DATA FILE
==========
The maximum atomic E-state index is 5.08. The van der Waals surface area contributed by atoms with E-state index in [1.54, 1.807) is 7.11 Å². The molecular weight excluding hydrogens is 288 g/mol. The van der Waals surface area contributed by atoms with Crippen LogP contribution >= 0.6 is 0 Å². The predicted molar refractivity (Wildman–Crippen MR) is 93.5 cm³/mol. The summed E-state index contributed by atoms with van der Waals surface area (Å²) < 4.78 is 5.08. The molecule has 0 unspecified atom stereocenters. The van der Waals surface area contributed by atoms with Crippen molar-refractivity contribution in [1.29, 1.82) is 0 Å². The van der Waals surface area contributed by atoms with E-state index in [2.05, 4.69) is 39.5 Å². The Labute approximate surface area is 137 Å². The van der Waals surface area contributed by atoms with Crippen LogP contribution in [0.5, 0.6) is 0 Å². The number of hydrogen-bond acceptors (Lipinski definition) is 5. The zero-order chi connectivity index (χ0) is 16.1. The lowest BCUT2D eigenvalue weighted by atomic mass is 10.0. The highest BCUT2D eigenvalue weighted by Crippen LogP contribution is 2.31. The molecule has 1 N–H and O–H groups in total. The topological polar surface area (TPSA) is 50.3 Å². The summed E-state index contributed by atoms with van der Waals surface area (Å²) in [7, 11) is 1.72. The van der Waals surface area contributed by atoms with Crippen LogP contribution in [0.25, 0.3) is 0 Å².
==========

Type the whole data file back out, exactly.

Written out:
The maximum atomic E-state index is 5.08. The van der Waals surface area contributed by atoms with E-state index in [1.54, 1.807) is 7.11 Å². The molecular weight excluding hydrogens is 288 g/mol. The van der Waals surface area contributed by atoms with Crippen LogP contribution >= 0.6 is 0 Å². The predicted molar refractivity (Wildman–Crippen MR) is 93.5 cm³/mol. The summed E-state index contributed by atoms with van der Waals surface area (Å²) < 4.78 is 5.08. The molecule has 0 unspecified atom stereocenters. The van der Waals surface area contributed by atoms with Crippen molar-refractivity contribution in [1.29, 1.82) is 0 Å². The van der Waals surface area contributed by atoms with E-state index in [2.05, 4.69) is 39.5 Å². The Labute approximate surface area is 137 Å². The van der Waals surface area contributed by atoms with Crippen LogP contribution in [0.5, 0.6) is 0 Å². The number of hydrogen-bond acceptors (Lipinski definition) is 5. The zero-order chi connectivity index (χ0) is 16.1. The lowest BCUT2D eigenvalue weighted by atomic mass is 10.0. The highest BCUT2D eigenvalue weighted by Crippen LogP contribution is 2.31. The molecule has 1 N–H and O–H groups in total. The topological polar surface area (TPSA) is 50.3 Å². The summed E-state index contributed by atoms with van der Waals surface area (Å²) in [7, 11) is 1.72. The van der Waals surface area contributed by atoms with Crippen LogP contribution in [0.25, 0.3) is 0 Å².